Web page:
Neurological Assumptions of the Project

At the very outset of the Project, Freud makes clear his intention to follow the mechanistic principles he had learned from Brücke: "The intention is to furnish a psychology that shall be a natural science: that is, to represent psychical processes as quantitatively determinate stages of specifiable material particles" (Freud, 1966, p. 295). The material particles constituting the basic units of Freud's system are neurons (the neuron theory had first been enunciated by Waldeyer just four years before the Project was written), and the quantitatively varying factor is an unspecified form of energy that Freud simply calls "Q". Neurons are conceptualized as receptacles that can be filled up, or cathected by varying amounts of Q.

Following Meynert, though employing somewhat different terminology, Freud assumes that certain cortical neurons are the anatomical equivalents of ideas and memories. He calls these neurons, collectively, the Psi system. Cathexis of a Psi neuron by Q is equivalent to the excitation of the idea it represents, and such excitation may occur to varying degrees, depending on the extent of the cathexis. Cathexis does not cause the idea to come into consciousness, however. The principal effect of Psi cathexes is to organize neuro-psychological processes according to principles that will be described later; only under certain conditions - also to be described later - do they result directly in consciousness.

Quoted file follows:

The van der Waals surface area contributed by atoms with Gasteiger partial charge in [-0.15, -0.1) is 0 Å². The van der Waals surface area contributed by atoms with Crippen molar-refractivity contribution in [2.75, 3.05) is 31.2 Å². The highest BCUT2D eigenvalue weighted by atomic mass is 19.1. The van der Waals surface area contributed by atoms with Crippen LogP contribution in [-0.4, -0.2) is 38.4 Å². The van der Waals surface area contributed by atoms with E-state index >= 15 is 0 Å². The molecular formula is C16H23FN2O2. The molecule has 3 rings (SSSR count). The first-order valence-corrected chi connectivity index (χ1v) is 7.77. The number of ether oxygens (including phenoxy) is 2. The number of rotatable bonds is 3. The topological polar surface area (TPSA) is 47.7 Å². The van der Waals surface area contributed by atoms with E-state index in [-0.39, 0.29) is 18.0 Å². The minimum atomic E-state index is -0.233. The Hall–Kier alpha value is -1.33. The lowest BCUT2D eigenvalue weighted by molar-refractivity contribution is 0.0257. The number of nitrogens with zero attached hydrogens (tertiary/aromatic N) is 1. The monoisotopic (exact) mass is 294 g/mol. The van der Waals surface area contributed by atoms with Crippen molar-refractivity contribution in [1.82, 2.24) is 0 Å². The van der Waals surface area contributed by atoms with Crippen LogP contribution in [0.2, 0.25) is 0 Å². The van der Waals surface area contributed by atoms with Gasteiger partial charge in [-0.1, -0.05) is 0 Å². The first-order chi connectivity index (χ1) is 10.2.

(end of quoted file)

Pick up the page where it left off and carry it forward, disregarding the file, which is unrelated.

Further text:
The Psi neurons make up a vast, interconnected network, with "contact barriers" separating them from each other. Still following Meynert, Freud suggests that the resistance of a contact barrier becomes reduced after the neurons on either side of it have been simultaneously cathected. In Freud's terminology, such neurons have become "facilitated" with respect to each other, so on future occasions Q can flow from one to the other. Facilitations are directly analogous to Meynert's associations, and constitute the physical substrate of memory.

The Project goes beyond Meynert, however, when it postulates a second factor besides facilitations in the determination of the paths Q must follow in Psi. Simultaneously cathected neurons will not only become predisposed to exchange Q in the future, but also in the present. Freud describes the hypothetical neuronal process involved as follows: